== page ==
Are new pillars emerging in DLBCL?
It’s time to take a short break from the immunometabolism mini-series and turn our attention to aggressive lymphomas such as diffuse large B cell lymphomas (DLBCL).
This week heralded the latest AACR virtual meeting on Advances in Lymphoma in conjunction with iCML. There were plenty of science focused talks to listen to and learn from, including new developments in oncogenic targeting.
What if we can learn from what the patients underlying biology can teach us in terms of more rationally designed clinical trials?
We know these are diverse and heterogeneous tumours, but this doesn’t mean we can’t take a more precision medicine approach to treating patients. What can we learn from early trial readouts and genetic analyses?
It turns out, the answer is quite a bit and more information might be available at the forthcoming ASH meeting, so let’s look at what we can piece together from the available data now…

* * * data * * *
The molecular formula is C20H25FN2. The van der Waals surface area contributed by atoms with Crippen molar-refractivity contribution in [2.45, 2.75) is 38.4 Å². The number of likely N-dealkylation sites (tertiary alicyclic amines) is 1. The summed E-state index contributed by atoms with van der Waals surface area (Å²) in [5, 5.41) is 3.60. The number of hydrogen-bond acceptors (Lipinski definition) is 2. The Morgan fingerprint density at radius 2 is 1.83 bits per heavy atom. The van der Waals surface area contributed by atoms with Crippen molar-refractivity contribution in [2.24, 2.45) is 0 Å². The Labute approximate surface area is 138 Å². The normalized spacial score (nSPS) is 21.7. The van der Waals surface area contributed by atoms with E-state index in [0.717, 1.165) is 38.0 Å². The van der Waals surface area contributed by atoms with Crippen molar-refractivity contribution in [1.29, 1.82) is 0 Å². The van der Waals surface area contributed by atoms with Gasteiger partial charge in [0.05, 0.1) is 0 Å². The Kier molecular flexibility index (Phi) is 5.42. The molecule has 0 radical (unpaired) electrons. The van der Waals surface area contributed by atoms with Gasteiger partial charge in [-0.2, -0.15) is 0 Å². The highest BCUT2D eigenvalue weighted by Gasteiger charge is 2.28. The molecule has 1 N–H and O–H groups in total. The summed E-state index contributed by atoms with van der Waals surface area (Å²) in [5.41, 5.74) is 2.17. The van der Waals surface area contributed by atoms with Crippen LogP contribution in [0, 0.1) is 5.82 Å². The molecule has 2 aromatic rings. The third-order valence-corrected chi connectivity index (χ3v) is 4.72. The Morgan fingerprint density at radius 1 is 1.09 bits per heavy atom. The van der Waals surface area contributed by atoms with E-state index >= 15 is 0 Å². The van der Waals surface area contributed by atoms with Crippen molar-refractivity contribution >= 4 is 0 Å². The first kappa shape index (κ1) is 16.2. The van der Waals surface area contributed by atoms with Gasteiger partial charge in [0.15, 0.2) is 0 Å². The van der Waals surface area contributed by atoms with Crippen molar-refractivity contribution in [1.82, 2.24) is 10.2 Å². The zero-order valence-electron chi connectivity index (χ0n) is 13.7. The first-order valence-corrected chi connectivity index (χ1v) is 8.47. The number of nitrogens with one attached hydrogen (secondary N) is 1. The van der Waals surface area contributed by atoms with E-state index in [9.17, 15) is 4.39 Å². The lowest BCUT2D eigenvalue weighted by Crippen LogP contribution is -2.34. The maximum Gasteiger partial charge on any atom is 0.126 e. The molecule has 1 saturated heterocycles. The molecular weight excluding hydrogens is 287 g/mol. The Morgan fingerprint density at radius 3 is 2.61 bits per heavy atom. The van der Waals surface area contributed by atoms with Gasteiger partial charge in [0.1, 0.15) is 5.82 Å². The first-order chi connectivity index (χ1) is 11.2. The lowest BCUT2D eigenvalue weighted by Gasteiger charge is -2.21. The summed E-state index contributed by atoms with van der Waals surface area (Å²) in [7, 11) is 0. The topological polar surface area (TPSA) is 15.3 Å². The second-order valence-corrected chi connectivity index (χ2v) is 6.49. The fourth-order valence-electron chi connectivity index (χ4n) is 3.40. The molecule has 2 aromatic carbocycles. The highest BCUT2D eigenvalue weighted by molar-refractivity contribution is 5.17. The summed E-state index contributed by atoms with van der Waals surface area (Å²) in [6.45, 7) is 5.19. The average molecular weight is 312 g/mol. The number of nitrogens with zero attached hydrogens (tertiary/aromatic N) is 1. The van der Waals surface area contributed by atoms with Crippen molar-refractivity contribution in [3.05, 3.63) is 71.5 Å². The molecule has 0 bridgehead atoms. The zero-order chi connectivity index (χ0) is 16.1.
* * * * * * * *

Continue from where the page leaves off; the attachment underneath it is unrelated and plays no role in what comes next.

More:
To learn more from our oncology analysis and get a heads up on insights and commentary emerging on aggressive lymphomas, subscribers can log-in or you can click to gain access to BSB Premium Content.
John P. Leonard, MD is the Richard T. Silver Distinguished Professor of Hematology and Medical Oncology at Weill Cornell in New York. He’s a Lymphoma specialist.
Dr John Leonard at ASH16
Like many hematologists, he’s embraced Twitter as way to share his expertise with others in the hematology community. You can follow him at @JohnPLeonardMD.
Over the last couple of years prior to the ASH annual meeting, Dr Leonard has highlighted 10 lymphoma abstracts that caught his attention. You can tell he gets excellent social media pickup by the fact he’s even generated a hashtag to make them easy to find: #Leonardlist and other hematologists generate conversations around his eagerly awaited picks:
In case you missed them on Twitter, and in the spirit of David Letterman, Dr Leonard took me through this year’s #LeonardList and thoughtfully explained in detail why each selection made the cut… for oncology watchers, the why is often more important than the what.
Subscribers can login to read more